Despite losing Artemi Panarin, Sergei Bobrovskiy, AND Matt Duchene in free agency, the Blue Jackets were tied for the eighth seed in the Eastern Conference in 2019-20 before the COVID-19 pause. No matter what the roster looks like, Jackets head coach John Tortorella always seems to get the absolute most out of his team. Columbus did not make much noise during free agency, but they did trade Josh Anderson to the Montreal Canadiens in exchange for Max Domi, which should help them offensively. Seth Jones and Zach Werenski are back to anchor the defense, while Cam Atkinson, Gustav Nyquist, and captain Nick Foligno will lead the offense. A contract still needs to be worked out with Pierre-Luc Dubois, but a deal is expected to be reached. The strength of Columbus down the stretch last season came from their two goaltenders, Elvis Merzlikins and Joonas Korpisalo. There were rumors that Columbus was going to trade one of the two this offseason, but they decided to hold onto both. If Merzlikins and Korpisalo can play how they did in the second half of last season, the Blue Jackets are going to surprise a lot of teams in 2020-21. I don’t expect them to compete for the Stanley Cup, but I do think they will be a playoff contender in the Central Division.

5. Nashville Predators

After dismantling the top-seeded Blackhawks in the first round of the 2017 postseason, the Predators went on a two-year run where they were arguably the top team in the Western Conference. Nashville was on the cusp of greatness, but they now have not won a playoff series since 2018 and appear to be heading in the wrong direction. They still have plenty of talent with Ryan Johansen, Filip Forsberg, Viktor Arvidsson, and captain Roman Josi, but the Duchene signing has been a flop so far, and goaltender Pekka Rinne is on a rapid decline. The pieces are there for the Predators to be competitive in 2020-21, but they lack enough depth to be a legitimate Stanley Cup contender. Nashville will be in the middle of the pack next season.

6. Florida Panthers

The biggest wildcard of the group, the Panthers could slot anywhere from third to seventh in the Central Division. They have plenty of superstar talent on offense with Aleksander Barkov and Jonathan Huberdeau, and while Aaron Ekblad has not quite lived up to the hype of a No. 1 overall pick, he has grown into a solid top-pairing defenseman next to veteran Keith Yandle. The addition of Bobrovsky in goal did not go as planned last season, but he is still one of the best in the business and should bounce back. What will dictate the Panthers’ success next season in my opinion is their depth scoring department. Forwards Noel Acciari, Brett Connolly, and Frank Vatrano played well last season, but Evgenii Dadonov’s departure leaves a big hole for those players to fill. Florida brought in Patric Hornqvist, Alexander Wennberg, and former Blackhawk Vinnie Hinostroza to help address this issue, but I do not think it will be enough to swing the Panthers into a playoff spot. Regardless, Florida is one of those weird teams that could hit a hot stretch and catapult themselves near the top of the division. I do not expect that to happen, but I would not be surprised if it did.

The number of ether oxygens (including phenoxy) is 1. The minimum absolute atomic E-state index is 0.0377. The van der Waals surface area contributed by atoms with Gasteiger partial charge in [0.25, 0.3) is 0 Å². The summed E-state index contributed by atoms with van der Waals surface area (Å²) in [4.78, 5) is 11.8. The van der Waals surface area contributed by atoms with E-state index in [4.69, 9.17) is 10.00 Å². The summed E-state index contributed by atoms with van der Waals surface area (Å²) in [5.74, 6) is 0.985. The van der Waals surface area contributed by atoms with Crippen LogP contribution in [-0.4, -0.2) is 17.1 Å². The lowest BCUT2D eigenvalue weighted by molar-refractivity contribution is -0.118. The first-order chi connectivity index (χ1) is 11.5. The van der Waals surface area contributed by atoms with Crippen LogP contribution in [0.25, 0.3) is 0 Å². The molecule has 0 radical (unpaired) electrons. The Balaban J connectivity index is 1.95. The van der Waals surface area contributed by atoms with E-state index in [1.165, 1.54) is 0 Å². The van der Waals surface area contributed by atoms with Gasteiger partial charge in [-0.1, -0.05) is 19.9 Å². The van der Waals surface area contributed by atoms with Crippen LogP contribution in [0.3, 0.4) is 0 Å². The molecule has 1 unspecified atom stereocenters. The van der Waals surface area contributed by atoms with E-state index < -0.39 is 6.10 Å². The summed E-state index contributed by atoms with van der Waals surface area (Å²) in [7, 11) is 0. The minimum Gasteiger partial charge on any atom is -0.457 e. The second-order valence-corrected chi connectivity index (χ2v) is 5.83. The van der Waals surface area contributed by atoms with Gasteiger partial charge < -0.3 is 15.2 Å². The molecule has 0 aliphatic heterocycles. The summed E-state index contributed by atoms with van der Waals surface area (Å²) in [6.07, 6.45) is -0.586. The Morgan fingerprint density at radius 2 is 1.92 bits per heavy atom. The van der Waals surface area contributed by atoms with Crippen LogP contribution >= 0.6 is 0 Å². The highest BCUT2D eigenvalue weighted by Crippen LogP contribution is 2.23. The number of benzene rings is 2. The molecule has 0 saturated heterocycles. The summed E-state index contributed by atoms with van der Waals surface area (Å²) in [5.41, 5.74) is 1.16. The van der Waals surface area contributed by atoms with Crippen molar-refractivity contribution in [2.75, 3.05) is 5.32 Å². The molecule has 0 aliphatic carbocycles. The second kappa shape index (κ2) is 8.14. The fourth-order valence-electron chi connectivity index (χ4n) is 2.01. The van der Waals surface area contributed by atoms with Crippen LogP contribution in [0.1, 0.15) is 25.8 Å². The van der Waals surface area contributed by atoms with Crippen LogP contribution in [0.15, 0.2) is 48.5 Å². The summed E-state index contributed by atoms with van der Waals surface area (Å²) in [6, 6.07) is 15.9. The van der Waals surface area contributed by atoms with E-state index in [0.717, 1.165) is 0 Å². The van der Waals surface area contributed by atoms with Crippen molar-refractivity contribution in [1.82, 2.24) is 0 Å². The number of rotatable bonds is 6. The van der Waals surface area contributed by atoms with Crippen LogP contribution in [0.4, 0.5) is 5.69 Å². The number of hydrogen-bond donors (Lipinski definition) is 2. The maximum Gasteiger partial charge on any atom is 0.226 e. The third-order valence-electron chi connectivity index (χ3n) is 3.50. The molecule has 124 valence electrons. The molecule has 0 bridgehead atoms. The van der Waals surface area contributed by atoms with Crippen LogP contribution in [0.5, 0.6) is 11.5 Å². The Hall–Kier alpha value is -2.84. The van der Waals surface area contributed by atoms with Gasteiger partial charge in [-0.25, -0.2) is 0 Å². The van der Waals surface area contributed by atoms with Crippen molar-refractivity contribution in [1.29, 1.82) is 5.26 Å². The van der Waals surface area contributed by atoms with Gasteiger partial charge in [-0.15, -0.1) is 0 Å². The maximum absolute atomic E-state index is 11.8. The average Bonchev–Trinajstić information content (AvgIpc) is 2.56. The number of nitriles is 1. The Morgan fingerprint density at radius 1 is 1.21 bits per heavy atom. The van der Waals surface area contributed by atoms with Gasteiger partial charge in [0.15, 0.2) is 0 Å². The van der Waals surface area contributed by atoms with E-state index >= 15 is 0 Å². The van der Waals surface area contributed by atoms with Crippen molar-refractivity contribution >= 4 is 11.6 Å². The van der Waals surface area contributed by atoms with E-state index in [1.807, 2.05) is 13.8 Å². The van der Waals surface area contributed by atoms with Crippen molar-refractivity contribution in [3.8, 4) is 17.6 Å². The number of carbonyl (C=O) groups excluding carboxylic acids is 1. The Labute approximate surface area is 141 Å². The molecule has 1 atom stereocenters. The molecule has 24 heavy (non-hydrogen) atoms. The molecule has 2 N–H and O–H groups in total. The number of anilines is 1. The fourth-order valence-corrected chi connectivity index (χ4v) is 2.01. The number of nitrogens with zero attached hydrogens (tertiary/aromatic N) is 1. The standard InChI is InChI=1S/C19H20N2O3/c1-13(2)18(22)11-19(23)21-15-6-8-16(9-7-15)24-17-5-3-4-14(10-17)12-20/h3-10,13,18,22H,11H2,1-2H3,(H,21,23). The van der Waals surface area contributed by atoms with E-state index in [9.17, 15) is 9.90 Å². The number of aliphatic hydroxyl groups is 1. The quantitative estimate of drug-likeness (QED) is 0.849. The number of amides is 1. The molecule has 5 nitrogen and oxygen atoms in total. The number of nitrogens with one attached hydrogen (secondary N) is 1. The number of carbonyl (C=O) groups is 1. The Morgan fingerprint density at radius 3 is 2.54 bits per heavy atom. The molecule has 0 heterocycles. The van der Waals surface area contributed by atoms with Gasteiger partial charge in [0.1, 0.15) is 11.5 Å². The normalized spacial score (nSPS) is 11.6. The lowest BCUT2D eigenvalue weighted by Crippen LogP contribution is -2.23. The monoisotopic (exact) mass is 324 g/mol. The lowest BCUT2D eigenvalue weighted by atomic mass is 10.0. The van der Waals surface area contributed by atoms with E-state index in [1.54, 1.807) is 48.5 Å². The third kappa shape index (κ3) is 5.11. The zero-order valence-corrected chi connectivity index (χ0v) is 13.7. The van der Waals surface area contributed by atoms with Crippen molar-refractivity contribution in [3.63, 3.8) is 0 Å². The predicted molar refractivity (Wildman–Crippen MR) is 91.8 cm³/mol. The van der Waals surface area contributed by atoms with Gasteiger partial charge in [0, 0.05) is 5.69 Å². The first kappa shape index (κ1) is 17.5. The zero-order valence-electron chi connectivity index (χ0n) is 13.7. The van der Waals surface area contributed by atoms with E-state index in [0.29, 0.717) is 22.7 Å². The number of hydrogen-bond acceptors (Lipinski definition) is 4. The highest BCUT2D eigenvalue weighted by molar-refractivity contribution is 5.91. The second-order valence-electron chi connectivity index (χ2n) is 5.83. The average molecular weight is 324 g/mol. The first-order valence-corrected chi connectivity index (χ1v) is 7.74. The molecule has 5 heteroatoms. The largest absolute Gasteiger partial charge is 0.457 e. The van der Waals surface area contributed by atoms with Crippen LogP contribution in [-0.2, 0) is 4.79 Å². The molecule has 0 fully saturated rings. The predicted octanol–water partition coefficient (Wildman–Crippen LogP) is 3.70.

7. Chicago Blackhawks

*sigh* The fact of the matter is that the Blackhawks lost Brandon Saad and Corey Crawford this offseason, and it will be very difficult to compete with the top teams in the league with those spots still empty. The Blackhawks were bad with Saad and Crawford. If you are having trouble imagining life without them, just wait until the 2020-21 regular season. It may not be pretty. All jokes aside, the Blackhawks are now openly committed to their youth, which will result in a lot of new faces getting an opportunity to play next year. Of course, the Blackhawks would love to make the postseason, but that is not their goal at the moment. The goal is now about developing the young players properly to try and become a Stanley Cup contender once again. The wins and losses in 2020-21 will not dictate success for the Chicago Blackhawks. With that mentality, you can expect the Blackhawks to be near the bottom of the standings in the Central Division.

8. Detroit Red Wings

The rebuilding process has been an absolute disaster in Detroit, but finally, the light at the end of the tunnel is starting to peak out. Filip Zadina should be a full-time NHLer next season and will help Dylan Larkin and Anthony Mantha tremendously on offense. Michael Rasmussen and Joe Veleno are two other young forwards that could provide a spark, and defenseman Moritz Seider is a year closer in his development and may even crack the Wings’ lineup at some point. The tough part for Detroit is the rest of their NHL roster. Darren Helm and Valterri Filppula will finally be off the payroll at the end of this season, but they will be regulars in Detroit’s lineup once again. As will Frans Nielsen, who has two years remaining on his current deal. Once Detroit is able to shed those horrendous contracts, they will have plenty of money to give Larkin, Mantha, and co. adequate help. Until that point, the Red Wings will be a bottom-feeder in the NHL. I expect Detroit to finish last in any division they play in next season.

Jack Bushman
Born and raised in the northwest suburbs of Chicago. Diehard Blackhawks and Cubs fan. Former high school baseball player. Studied Mass Media Communication and Psychology at the University of Missouri.